May 10 will mark the 150th anniversary of the driving of the Golden Spike, which completed the building of the Transcontinental Railroad. It was the first time Americans could use “mass” transportation — instead of horses and conestogas — to cross from the Atlantic to the Pacific. Perhaps the most forgotten part of that accomplishment is that it was built by immigrants, mostly imported laborers, which included more than 10,000 Chinese workers.

NBC News is producing a five-part series to remember their sacrifice and their hard work in advance of the May 10 anniversary.

Kansas families push back against web-based curriculum

With so many schools underfunded these days, it’s only natural for them to begin to look at ways in which students can learn independently. So when Silicon Valley’s Summit Learning pitched its primarily online curriculum to schools in the Wichita area, many jumped on board. But winter’s discontent over the curriculum has continued into spring, and parents are now pulling their kids out of public schools because they feel the curriculum dehumanizes the students.

Summit’s curriculum is used in 380 schools and by more than 70,000 students across the U.S. The New York Times looks in-depth at the “merits of self-directed, online learning versus traditional teacher-led classrooms.”

Just a Thought: Earth Day

Why don’t teachers teach about climate change?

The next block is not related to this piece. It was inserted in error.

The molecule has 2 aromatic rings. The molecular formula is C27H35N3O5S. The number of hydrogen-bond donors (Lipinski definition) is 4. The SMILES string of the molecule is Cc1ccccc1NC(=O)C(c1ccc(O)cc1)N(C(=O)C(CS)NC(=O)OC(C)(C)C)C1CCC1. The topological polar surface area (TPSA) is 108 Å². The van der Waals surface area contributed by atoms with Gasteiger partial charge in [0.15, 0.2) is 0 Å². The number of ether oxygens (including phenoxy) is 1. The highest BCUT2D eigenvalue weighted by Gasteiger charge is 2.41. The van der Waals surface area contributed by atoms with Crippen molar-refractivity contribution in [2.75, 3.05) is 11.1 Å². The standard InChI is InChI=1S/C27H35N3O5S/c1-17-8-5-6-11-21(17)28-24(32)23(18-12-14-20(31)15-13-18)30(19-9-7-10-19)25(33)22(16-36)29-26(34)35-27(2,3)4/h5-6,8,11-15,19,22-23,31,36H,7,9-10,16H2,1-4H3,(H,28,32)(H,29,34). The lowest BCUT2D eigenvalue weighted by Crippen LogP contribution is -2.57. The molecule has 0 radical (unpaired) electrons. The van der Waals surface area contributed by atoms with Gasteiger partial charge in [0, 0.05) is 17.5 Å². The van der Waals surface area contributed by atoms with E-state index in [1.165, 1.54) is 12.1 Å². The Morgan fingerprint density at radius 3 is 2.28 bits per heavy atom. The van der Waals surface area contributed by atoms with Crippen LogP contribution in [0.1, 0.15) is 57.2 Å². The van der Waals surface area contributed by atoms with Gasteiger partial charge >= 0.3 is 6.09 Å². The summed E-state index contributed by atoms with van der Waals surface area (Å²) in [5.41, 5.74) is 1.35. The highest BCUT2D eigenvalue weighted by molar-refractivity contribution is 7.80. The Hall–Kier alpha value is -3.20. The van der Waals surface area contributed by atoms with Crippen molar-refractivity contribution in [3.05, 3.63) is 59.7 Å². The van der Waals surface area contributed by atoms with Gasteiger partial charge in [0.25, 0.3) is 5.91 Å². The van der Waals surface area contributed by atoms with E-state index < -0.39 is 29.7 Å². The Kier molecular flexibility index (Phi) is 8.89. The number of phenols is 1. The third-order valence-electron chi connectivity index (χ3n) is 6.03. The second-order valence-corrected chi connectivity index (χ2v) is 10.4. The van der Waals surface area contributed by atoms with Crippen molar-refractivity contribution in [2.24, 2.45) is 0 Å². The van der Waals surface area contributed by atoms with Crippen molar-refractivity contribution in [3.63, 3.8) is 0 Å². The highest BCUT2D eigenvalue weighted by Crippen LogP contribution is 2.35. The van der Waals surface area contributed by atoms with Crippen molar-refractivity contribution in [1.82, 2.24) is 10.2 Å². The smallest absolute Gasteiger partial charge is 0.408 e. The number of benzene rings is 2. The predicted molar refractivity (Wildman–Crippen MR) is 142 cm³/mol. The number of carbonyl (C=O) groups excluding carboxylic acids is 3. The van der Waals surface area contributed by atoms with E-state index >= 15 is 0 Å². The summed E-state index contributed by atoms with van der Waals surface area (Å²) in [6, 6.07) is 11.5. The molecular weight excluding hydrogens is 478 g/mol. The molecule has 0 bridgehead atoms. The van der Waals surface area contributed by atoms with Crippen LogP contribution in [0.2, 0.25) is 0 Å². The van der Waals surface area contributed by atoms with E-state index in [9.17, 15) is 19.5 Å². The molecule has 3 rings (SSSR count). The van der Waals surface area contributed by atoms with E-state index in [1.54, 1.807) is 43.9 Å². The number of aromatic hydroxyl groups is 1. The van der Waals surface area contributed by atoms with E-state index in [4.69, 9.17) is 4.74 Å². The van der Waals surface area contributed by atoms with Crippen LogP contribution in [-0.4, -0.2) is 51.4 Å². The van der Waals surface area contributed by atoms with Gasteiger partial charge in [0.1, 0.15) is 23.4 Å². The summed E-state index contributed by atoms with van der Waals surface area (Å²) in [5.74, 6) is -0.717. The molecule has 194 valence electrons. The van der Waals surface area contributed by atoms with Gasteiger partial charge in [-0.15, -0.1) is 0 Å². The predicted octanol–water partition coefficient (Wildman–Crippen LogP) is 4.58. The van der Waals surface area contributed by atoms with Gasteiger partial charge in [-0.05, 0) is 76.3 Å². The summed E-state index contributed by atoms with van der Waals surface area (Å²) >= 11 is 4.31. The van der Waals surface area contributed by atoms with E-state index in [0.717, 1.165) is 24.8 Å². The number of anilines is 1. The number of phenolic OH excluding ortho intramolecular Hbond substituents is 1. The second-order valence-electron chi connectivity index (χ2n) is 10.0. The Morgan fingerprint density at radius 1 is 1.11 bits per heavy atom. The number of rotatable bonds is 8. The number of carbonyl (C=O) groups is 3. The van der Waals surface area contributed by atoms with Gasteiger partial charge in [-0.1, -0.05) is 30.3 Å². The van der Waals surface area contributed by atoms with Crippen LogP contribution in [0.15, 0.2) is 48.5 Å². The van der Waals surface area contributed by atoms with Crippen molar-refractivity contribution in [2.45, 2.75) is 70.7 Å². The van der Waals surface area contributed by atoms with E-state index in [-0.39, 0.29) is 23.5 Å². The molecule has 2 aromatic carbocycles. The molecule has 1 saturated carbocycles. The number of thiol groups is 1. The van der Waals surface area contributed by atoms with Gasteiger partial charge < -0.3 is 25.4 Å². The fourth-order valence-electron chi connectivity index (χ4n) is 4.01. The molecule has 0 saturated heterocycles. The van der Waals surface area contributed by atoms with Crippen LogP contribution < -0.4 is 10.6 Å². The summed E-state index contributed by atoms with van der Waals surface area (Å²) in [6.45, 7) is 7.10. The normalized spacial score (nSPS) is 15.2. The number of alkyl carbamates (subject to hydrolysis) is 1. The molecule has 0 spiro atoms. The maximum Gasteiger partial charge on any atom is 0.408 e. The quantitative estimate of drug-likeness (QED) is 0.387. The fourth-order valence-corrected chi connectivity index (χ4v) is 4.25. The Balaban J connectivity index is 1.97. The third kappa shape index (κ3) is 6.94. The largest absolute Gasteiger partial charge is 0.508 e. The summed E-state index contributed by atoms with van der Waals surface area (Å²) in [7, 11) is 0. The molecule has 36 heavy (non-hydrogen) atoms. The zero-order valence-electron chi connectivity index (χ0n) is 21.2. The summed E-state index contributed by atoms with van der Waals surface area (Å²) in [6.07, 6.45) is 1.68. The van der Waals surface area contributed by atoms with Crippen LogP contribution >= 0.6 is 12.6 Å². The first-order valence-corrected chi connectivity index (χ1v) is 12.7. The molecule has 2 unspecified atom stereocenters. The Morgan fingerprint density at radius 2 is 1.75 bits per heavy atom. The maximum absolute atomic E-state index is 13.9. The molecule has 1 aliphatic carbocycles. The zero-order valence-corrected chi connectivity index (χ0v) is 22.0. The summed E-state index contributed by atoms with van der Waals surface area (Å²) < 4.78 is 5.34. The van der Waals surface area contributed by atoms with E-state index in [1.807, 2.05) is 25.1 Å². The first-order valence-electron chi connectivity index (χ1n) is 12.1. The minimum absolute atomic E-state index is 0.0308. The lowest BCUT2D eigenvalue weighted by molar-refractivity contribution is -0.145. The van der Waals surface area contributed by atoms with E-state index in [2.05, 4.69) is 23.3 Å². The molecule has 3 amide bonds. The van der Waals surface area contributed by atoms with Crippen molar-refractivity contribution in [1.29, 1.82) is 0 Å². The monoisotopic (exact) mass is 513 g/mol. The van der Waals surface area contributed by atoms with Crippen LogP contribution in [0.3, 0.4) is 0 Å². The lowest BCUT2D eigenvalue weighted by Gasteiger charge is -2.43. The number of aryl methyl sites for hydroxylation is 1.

NPR reports that 80% of American parents want their children to learn about climate change in schools, and 86% of teachers agree. But most teachers aren’t making that happen. A new survey from IPSOS and NPR tries to figure out why. Listen below.

Vox chats with climate-change author Paul Hawken

Everybody — or at least those who think climate change is a major problem — seems to have a solution about how it can be reversed and the planet saved, from the Democrats’ “Green New Deal” to the Republicans’ “Green Real Deal,” which focuses on deregulating industry.

In 2016 Paul Hawken compiled a list of the 100 best ideas to address climate change in a book called “Drawdown.” Just this week, Vox News spoke with Hawken about what has happened between the publication of his book and Earth Day 2019.

Summer camp for environmental journalists

Explore the nation’s most pressing environmental concerns this summer through ambitious journalism in NYC’s urban neighborhoods or immersed in Maine’s rugged outdoors with the Institute for Environmental Journalism.

High school students or recent graduates who are interested in the environment and journalism are encouraged to apply. Work with professional reporters, hear from guest speakers, and go off-site on reporting trips. You can apply for their two summer programs here.